The 2018 Budget Speech has been highly anticipated. Following a presidential legacy that has left the country with a floundering economy, there is a glimmer of hope as the new leadership takes the reigns. The two big questions on every South African’s mind are: where will government spending be directed for the year ahead? And how will we be paying for it?

The country’s eyes were on embattled finance minister Malusi Gigaba as he presented the speech on Wednesday afternoon. Before it even began, several members of parliament protested, the feeling being that an individual potentially implicated in State Capture shouldn’t be delivering the budget.

Parliamentary unrest aside, Mr Gigaba highlighted several positive factors, including a positive global economic outlook and a stronger rand. He also noted that in order to bring real change, some of the plans will first cost the country a lot of money, and South Africans will feel the effects. This is exacerbated by new expenses (like free education, a drought relief fund, and the State Capture investigation).

Small business

Mr Gigaba said that the state is developing a fund that will amount to just over R2 billion, to be used to support small businesses in the country. Helping grow this crucial sector will have a significantly positive impact on the economy in the long run.


To help phase in fee-free higher education and training, the government will release R57 billion in the medium term. Mr Gigaba also allocated R30 billion to make schools safer, with an additional R31.7 billion to build new schools, and R3.8 billion to upgrade existing schools. Other highlights in education include that all National Student Financial Aid Scheme loans will be converted to bursaries from 2018 onwards.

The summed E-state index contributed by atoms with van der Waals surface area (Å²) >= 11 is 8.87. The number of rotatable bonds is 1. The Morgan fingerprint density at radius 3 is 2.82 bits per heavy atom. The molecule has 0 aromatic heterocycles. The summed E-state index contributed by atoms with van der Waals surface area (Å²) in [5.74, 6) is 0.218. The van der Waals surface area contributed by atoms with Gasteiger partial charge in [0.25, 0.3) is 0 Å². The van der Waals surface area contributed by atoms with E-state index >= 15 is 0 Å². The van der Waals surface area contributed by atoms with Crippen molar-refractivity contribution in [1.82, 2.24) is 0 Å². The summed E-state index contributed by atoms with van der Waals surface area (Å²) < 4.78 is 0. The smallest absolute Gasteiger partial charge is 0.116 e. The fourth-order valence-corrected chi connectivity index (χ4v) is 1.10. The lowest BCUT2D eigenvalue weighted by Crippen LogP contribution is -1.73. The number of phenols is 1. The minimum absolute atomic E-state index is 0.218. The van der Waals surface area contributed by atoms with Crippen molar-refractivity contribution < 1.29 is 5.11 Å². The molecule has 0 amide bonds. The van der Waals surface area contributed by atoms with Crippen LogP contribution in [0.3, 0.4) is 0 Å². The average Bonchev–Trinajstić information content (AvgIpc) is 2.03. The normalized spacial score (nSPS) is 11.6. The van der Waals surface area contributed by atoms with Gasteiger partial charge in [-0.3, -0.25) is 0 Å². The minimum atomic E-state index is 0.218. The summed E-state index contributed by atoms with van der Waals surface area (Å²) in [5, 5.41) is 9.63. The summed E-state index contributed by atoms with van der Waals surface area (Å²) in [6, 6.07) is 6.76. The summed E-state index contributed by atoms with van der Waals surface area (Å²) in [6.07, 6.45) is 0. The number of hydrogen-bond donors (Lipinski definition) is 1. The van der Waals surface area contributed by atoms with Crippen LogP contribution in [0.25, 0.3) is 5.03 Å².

Health spending will stand at R205 billion for 2018/2019. Much like the education sector, health is a deeply divided service in South Africa. On one side, you have well-funded and supported private health system, and on the other, a struggling, under-staffed and under-funded public health system. To help get the National Health Insurance up off the ground, Mr Gigaba has allocated R4,2 billion.

Social grants

The social grant budget will be R150.8 billion and will increase to R189.7 billion by 2020/2021. The old age grant will increase by R90, so that the figure stands at R1 690 per person. The child support grant will increase by R20, from R380 to R400. As things unavoidably become more expensive, Mr Gigaba announced that there will be an increase in social grants to help relieve the pressure on those who are most vulnerable. The increase in social protection spending will be 7.9%. Additionally, there will be more relief to some of South Africa’s poorest and most vulnerable citizens.

How will all this be funded? 

VAT will be going up by 1% and will thus stand at 15%. This might sound outrageous at first, but Mr Gigaba reminded South Africans that this figure is still low compared to South Africa’s peers such as Argentina and Morocco. Fuel levies will be raised at 52 cents per litre and the so-called ‘sin taxes‘ will go up between six and 10%. Additionally, South Africa’s wealthiest citizens will contribute more to the state budget as estate duties and luxury goods taxes will also be raised.

Mr Gigaba stressed throughout his speech that the government remains committed to achieving real transformation, job creation and inclusive economic growth. He also highlighted that the youth is critical in growing a robust and sustainable economy.

What a couple of weeks this has been for South Africa! Honestly, this is the stuff political thrillers are made of. Hopefully, now that the Budget Speech is over and done with, and with only a few major changes likely to come (like possible Cabinet reshuffling), things can slowly start stabilising. We’re hoping that the government can once again focus its attention and resources on the issues plaguing the country.

For more details and the full outline, click here.